Born and raised in Tehran, Iran, Aida Shirazi is a composer of acoustic and electroacoustic music. Shirazi’s music is described as “unfolding with deliberation” by The New York Times and “unusually creative” by San Francisco Classical Voice. In her works for solo instruments, voice, ensemble, orchestra, and electronics, she focuses on timbre for organizing structures inspired by Persian and other languages and literature.

Shirazi’s music has been featured at festivals and concert series including Manifeste, Mostly Mozart, OutHear New Music Week, MATA, Marlboro Music Festival, Direct Current, Taproot, and Tehran Contemporary Music Festival in venues such as Carnegie Hall, Maison de la Radio France, Lincoln Center, and Kennedy Center. Her works are performed by Orchestre Philharmonique de Radio France, Miranda Cuckson, International Contemporary Ensemble, Oerknal, Quince Ensemble, Ensemble Dal Niente, Left Coast Chamber Ensemble, Empyrean Ensemble, and Bilkent Symphony Orchestra among others.

Hailed in The New York Times as “one of the best deals in town for lovers of classical music,” for over six decades, The New School’s Schneider Concerts series has presented outstanding young artists and ensembles at non-exclusionary ticket prices. The series’ remarkable history includes the New York debuts of pianist Peter Serkin and the Dover, Calidore, Guarneri, Cleveland, and Vermeer String Quartets and TASHI. Artists such as Yefim Bronfman, Richard Goode, Jaime Laredo, Yo Yo Ma, and Murray Perahia were introduced to New York audiences early in their careers. The 2022-2023 Schneider Concerts Season is supported by the Alexander Schneider Foundation and with public funds from the New York City Department of Cultural Affairs, in partnership with the City Council and the New York State Council on the Arts, with the support of Governor Kathy Hochul and the New York State Legislature. 

The College of Performing Arts at The New School (CoPA) was formed in 2015 and draws together the iconic Mannes School of Music, the legendary School of Jazz and Contemporary Music, and the ground-breaking School of Drama. With each school contributing its unique culture of creative excellence, the College of Performing Arts is a hub for cross-disciplinary collaboration, bold experimentation, innovative education, and world-class performances.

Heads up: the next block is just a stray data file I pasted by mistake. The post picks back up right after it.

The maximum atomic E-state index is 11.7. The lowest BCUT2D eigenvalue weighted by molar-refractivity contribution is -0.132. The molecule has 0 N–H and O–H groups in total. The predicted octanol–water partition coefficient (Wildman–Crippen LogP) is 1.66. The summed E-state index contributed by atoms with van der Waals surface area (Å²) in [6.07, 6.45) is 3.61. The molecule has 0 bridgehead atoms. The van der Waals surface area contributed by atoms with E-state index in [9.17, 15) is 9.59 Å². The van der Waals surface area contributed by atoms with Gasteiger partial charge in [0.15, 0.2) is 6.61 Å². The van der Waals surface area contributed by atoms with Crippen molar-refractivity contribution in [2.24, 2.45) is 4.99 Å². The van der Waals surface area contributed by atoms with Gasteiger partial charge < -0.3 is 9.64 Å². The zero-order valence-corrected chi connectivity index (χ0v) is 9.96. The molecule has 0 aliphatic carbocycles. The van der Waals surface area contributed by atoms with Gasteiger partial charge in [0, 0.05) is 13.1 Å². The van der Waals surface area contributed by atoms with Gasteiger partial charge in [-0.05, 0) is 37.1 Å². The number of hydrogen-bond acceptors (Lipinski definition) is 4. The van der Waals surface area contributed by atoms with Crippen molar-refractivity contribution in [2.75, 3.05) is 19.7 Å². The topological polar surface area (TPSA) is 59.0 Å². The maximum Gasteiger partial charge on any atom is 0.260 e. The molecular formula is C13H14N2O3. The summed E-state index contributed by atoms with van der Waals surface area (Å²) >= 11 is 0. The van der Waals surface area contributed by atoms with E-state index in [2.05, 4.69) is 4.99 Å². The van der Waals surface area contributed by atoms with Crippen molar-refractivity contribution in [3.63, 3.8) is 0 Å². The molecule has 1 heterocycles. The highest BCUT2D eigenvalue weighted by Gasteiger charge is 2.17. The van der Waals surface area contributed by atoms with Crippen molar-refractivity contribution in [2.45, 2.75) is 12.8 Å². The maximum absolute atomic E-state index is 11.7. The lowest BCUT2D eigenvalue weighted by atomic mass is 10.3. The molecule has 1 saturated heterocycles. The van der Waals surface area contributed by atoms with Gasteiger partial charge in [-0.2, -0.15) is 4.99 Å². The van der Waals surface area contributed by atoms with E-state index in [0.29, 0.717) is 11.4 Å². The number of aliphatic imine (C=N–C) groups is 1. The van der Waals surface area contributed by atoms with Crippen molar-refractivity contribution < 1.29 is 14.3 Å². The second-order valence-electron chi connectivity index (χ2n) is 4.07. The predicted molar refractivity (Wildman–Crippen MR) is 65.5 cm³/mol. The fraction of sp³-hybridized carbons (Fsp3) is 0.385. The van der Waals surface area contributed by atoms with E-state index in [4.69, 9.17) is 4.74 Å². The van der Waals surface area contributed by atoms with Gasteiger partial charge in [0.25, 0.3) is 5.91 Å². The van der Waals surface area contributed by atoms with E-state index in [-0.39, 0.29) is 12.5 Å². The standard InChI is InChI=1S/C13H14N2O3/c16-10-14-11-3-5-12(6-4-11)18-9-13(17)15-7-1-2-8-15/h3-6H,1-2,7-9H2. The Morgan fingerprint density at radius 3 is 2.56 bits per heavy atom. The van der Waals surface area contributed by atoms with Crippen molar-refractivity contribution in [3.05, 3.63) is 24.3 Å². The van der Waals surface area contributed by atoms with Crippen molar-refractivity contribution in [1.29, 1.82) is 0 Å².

The over 1,100 students at CoPA are actors, performers, writers, improvisers, creative technologists, entrepreneurs, composers, arts managers, and multidisciplinary artists who believe in the transformative power of the arts for all people. Students and faculty at CoPA collaborate with colleagues across The New School in a wide array of disciplines, from the visual arts and fashion design, to the social sciences, public policy, advocacy, and more. 

The curriculum at CoPA is dynamic, inclusive, and responsive to the changing arts and culture landscape. New degrees and coursework, like the new graduate degrees for Performer-Composers and Artist Entrepreneurs are designed to challenge highly skilled artists to experiment, innovate, and engage with the past, present, and future of their artforms. New York City’s Greenwich Village provides the backdrop for the College of Performing Arts, which is housed at Arnhold Hall on West 13th Street and the historic Westbeth Artists Community on Bank Street.


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Media Contacts:

Rohana Elias-Reyes,
The New School